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Old 09-02-2014, 08:44 PM
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Southpaw Southpaw is offline
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Default Have your training priorities changed?

Just a random musing I've had lately as I teach Cajun... basically nothing...

I'm waaaayyyy more lax with obedience training with her than I was with Juno. I basically don't ever do it. I took a 6 week level 1 obed class with her when we first got her back in April, but I pretty much haven't worked on any of it since class ended! We start a level 2 class at the end of the month, mostly as a formality and because a class actually fit my schedule. Otherwise we've taken agility, lure coursing, and now a disc dog class lol. ALL FUN AND GAMES.

Now, she's a pretty darn well behaved dog anyway, and leans more toward the naturally obedient side than Juno ever did, so she doesn't necessarily need as much work as I put into Juno. But I find myself... just caring less about some things. I still like manners. But raising Juno I wanted PERFECTION and with Cajun it's more like, meh, just don't be a jerky out of control dog. lol. I'm finding myself putting more value on the goofy stuff. It's becoming more important to me to have a dog that is willing to try things and do sports, than it is to have a model citizen.

I suck at wording it but I guess what I'm mostly getting at is that I'm less strict. And I can kinda see myself maintaining this direction with future dogs.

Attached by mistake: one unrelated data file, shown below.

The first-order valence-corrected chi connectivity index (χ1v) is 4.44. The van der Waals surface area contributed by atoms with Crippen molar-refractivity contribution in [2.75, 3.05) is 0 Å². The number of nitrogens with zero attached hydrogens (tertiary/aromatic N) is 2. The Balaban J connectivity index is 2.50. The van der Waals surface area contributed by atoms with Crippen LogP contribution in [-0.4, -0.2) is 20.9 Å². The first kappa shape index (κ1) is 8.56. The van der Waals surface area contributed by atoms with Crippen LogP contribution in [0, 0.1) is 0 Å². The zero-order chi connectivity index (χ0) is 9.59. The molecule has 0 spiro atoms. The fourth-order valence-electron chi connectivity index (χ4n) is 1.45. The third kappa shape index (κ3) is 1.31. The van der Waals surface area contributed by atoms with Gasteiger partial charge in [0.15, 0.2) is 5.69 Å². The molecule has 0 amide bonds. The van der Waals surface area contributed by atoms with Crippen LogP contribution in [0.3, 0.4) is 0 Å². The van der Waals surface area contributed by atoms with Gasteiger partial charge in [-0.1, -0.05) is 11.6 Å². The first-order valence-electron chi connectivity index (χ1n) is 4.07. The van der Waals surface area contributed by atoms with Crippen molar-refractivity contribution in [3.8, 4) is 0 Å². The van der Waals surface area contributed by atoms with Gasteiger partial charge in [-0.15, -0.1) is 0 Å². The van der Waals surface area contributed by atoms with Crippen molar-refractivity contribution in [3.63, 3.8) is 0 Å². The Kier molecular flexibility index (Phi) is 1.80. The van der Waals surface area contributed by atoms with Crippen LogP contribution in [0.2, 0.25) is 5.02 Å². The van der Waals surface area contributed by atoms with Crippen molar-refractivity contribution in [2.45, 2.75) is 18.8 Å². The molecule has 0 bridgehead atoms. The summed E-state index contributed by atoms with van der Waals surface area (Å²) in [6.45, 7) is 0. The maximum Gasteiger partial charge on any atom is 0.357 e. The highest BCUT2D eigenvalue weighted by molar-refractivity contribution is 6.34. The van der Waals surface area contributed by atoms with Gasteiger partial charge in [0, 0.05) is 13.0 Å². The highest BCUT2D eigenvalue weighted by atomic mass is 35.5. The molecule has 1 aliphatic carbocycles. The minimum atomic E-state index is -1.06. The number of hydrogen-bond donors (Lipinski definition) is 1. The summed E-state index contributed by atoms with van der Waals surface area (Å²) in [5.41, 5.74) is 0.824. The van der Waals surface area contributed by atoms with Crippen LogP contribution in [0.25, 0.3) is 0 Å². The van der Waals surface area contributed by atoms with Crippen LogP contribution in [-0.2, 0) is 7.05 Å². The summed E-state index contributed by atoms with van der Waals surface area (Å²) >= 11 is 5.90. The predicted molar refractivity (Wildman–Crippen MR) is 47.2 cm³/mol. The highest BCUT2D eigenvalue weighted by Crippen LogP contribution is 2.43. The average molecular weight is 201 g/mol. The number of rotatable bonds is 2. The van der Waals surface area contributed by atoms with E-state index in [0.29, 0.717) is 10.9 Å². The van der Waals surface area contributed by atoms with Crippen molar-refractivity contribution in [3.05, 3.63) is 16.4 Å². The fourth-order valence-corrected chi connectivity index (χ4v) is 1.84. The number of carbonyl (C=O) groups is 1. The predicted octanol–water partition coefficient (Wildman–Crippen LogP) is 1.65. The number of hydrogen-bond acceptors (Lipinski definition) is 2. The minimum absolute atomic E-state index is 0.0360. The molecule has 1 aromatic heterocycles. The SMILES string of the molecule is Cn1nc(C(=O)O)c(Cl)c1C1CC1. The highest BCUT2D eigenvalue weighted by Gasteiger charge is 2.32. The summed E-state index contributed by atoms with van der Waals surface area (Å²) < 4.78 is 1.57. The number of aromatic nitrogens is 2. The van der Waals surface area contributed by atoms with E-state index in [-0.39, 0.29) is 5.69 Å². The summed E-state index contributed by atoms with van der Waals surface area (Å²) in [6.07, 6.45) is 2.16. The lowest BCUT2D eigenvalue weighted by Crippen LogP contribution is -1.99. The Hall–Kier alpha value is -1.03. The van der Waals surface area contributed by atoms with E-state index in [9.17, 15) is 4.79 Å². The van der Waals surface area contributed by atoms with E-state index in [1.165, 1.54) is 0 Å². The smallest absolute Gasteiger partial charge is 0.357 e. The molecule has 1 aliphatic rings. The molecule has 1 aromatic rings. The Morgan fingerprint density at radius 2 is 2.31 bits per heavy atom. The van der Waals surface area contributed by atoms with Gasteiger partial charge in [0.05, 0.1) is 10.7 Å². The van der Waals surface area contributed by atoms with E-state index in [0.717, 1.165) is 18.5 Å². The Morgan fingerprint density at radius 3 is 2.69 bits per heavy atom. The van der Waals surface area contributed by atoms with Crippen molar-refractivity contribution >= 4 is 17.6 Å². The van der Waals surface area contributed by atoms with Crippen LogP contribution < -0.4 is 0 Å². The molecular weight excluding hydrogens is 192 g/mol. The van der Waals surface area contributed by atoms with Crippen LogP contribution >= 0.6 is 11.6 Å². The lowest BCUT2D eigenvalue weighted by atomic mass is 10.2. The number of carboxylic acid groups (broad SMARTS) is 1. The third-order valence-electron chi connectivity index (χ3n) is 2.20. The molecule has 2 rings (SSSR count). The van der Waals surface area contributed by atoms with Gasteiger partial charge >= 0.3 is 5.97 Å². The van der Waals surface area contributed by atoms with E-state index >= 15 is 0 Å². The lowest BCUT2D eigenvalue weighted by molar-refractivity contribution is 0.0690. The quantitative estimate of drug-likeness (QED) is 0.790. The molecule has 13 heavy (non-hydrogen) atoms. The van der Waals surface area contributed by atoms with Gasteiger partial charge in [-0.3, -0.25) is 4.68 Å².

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Old 09-02-2014, 08:55 PM
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Not really; I've (hopefully) gotten better at the skills I need to train the things that are important to me, but I have the same sort of goals for Gusto that I had for Meg. Both in terms of daily life (house behavior, hiking skills) and sports.
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Old 09-02-2014, 09:04 PM
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Soooo much so.

When I got Kaylee I had all these visions of doing Comp Ob and even when I got Traveler that was mainly what I was thinking along with Rally. I taught him attention heeling and fronts and all that jazz. I was more regimented dog training and control (not that it's bad, just not my thing anymore). But even now looking back I can see my heart wasn't in it and I was destined for other things since his heeling became all fancy pivots, backwards heeling and side stepping.

But since then I've gotten much more into the "fun" side of dog ownership (again, not that that other stuff isn't fun for other, just not me!). My priorities land more in goofy, crazy tricks, being able to be off leash so we can go hiking, loving water, biking companions, disc and so on.

I never saw myself competing in anything like Disc ever but I completely fell in love with it and with that has come a whole new set of things I look for and want to do and teach.

Basically, I haven't even thought about teaching Fergus heeling yet and he doesn't have a solid stay but he's started learning a rebound and already does leg weaves for the frisbee.
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Old 09-02-2014, 09:09 PM
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Well I've never been one for obedience. In general I'm pretty lax though I think I'll do more agility foundation work with Nextdog for sure. I basically don't care about much outside of agility and having a dog I like living with. *this includes off leash capable and on leash, well socialized dogs*

Never thought I'd enjoy nosework but I do. It's still not a passion of mine.

I think I've become a much better handler in both agility and outside of it. I definitely have more of a gameplan than with Summer. With Summer it was basically 'Oh that looks like fun, let's do that!'